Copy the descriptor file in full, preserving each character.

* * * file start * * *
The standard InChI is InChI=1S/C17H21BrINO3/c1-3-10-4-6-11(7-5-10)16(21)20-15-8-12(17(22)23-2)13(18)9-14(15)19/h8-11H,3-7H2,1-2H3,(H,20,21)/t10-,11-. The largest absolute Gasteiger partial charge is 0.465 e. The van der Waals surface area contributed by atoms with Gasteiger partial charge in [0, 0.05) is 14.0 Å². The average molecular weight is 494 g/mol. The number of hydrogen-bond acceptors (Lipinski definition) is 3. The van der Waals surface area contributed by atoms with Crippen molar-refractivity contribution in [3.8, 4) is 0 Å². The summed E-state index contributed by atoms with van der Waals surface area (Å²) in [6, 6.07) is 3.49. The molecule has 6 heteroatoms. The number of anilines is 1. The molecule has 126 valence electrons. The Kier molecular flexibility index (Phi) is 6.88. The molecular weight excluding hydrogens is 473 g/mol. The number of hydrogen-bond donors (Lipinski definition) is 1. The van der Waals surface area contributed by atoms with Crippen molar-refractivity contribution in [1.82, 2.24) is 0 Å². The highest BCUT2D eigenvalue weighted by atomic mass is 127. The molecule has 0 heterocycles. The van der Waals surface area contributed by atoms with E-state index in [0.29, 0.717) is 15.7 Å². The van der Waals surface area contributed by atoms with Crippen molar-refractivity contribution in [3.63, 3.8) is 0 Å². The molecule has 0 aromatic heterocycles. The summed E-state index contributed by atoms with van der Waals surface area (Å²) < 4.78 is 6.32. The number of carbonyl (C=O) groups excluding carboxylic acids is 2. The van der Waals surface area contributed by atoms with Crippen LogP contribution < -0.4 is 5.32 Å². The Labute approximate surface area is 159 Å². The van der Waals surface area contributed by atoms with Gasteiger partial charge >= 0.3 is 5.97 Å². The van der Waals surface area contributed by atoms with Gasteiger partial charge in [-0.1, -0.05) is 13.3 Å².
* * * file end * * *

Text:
The standard InChI is InChI=1S/C17H21BrINO3/c1-3-10-4-6-11(7-5-10)16(21)20-15-8-12(17(22)23-2)13(18)9-14(15)19/h8-11H,3-7H2,1-2H3,(H,20,21)/t10-,11-. The largest absolute Gasteiger partial charge is 0.465 e. The van der Waals surface area contributed by atoms with Gasteiger partial charge in [0, 0.05) is 14.0 Å². The average molecular weight is 494 g/mol. The number of hydrogen-bond acceptors (Lipinski definition) is 3. The van der Waals surface area contributed by atoms with Crippen molar-refractivity contribution in [3.8, 4) is 0 Å². The summed E-state index contributed by atoms with van der Waals surface area (Å²) in [6, 6.07) is 3.49. The molecule has 6 heteroatoms. The number of anilines is 1. The molecule has 126 valence electrons. The Kier molecular flexibility index (Phi) is 6.88. The molecular weight excluding hydrogens is 473 g/mol. The number of hydrogen-bond donors (Lipinski definition) is 1. The van der Waals surface area contributed by atoms with Crippen molar-refractivity contribution in [1.82, 2.24) is 0 Å². The highest BCUT2D eigenvalue weighted by atomic mass is 127. The molecule has 0 heterocycles. The van der Waals surface area contributed by atoms with E-state index in [0.29, 0.717) is 15.7 Å². The van der Waals surface area contributed by atoms with Crippen molar-refractivity contribution in [3.63, 3.8) is 0 Å². The molecule has 0 aromatic heterocycles. The summed E-state index contributed by atoms with van der Waals surface area (Å²) < 4.78 is 6.32. The number of carbonyl (C=O) groups excluding carboxylic acids is 2. The van der Waals surface area contributed by atoms with Crippen LogP contribution < -0.4 is 5.32 Å². The Labute approximate surface area is 159 Å². The van der Waals surface area contributed by atoms with Gasteiger partial charge >= 0.3 is 5.97 Å². The van der Waals surface area contributed by atoms with Gasteiger partial charge in [-0.1, -0.05) is 13.3 Å².